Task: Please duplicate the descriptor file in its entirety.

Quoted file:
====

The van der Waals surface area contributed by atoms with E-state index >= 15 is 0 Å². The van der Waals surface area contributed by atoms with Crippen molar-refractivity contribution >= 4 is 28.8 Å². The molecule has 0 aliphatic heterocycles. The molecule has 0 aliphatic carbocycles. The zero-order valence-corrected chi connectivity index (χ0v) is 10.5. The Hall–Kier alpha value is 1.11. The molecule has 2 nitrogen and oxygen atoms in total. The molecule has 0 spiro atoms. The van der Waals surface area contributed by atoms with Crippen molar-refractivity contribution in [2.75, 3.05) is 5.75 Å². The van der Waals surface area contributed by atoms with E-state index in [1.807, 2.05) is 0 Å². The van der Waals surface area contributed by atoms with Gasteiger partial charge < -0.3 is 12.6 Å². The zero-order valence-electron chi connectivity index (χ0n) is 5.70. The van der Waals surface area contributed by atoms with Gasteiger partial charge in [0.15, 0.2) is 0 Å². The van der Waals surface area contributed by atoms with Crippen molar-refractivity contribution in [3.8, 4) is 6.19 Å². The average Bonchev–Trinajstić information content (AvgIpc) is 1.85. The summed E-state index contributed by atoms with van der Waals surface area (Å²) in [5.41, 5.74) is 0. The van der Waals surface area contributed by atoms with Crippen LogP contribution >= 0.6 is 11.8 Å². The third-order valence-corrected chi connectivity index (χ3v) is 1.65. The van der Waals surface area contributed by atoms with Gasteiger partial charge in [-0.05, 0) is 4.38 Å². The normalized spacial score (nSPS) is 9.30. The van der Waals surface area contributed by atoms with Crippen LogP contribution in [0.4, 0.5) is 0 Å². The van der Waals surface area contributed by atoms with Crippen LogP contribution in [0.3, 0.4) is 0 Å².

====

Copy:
The van der Waals surface area contributed by atoms with E-state index >= 15 is 0 Å². The van der Waals surface area contributed by atoms with Crippen molar-refractivity contribution >= 4 is 28.8 Å². The molecule has 0 aliphatic heterocycles. The molecule has 0 aliphatic carbocycles. The zero-order valence-corrected chi connectivity index (χ0v) is 10.5. The Hall–Kier alpha value is 1.11. The molecule has 2 nitrogen and oxygen atoms in total. The molecule has 0 spiro atoms. The van der Waals surface area contributed by atoms with Crippen molar-refractivity contribution in [2.75, 3.05) is 5.75 Å². The van der Waals surface area contributed by atoms with E-state index in [1.807, 2.05) is 0 Å². The van der Waals surface area contributed by atoms with Gasteiger partial charge < -0.3 is 12.6 Å². The zero-order valence-electron chi connectivity index (χ0n) is 5.70. The van der Waals surface area contributed by atoms with Gasteiger partial charge in [0.15, 0.2) is 0 Å². The van der Waals surface area contributed by atoms with Crippen molar-refractivity contribution in [3.8, 4) is 6.19 Å². The average Bonchev–Trinajstić information content (AvgIpc) is 1.85. The summed E-state index contributed by atoms with van der Waals surface area (Å²) in [5.41, 5.74) is 0. The van der Waals surface area contributed by atoms with Crippen LogP contribution >= 0.6 is 11.8 Å². The third-order valence-corrected chi connectivity index (χ3v) is 1.65. The van der Waals surface area contributed by atoms with Gasteiger partial charge in [-0.05, 0) is 4.38 Å². The normalized spacial score (nSPS) is 9.30. The van der Waals surface area contributed by atoms with Crippen LogP contribution in [0.4, 0.5) is 0 Å². The van der Waals surface area contributed by atoms with Crippen LogP contribution in [0.3, 0.4) is 0 Å².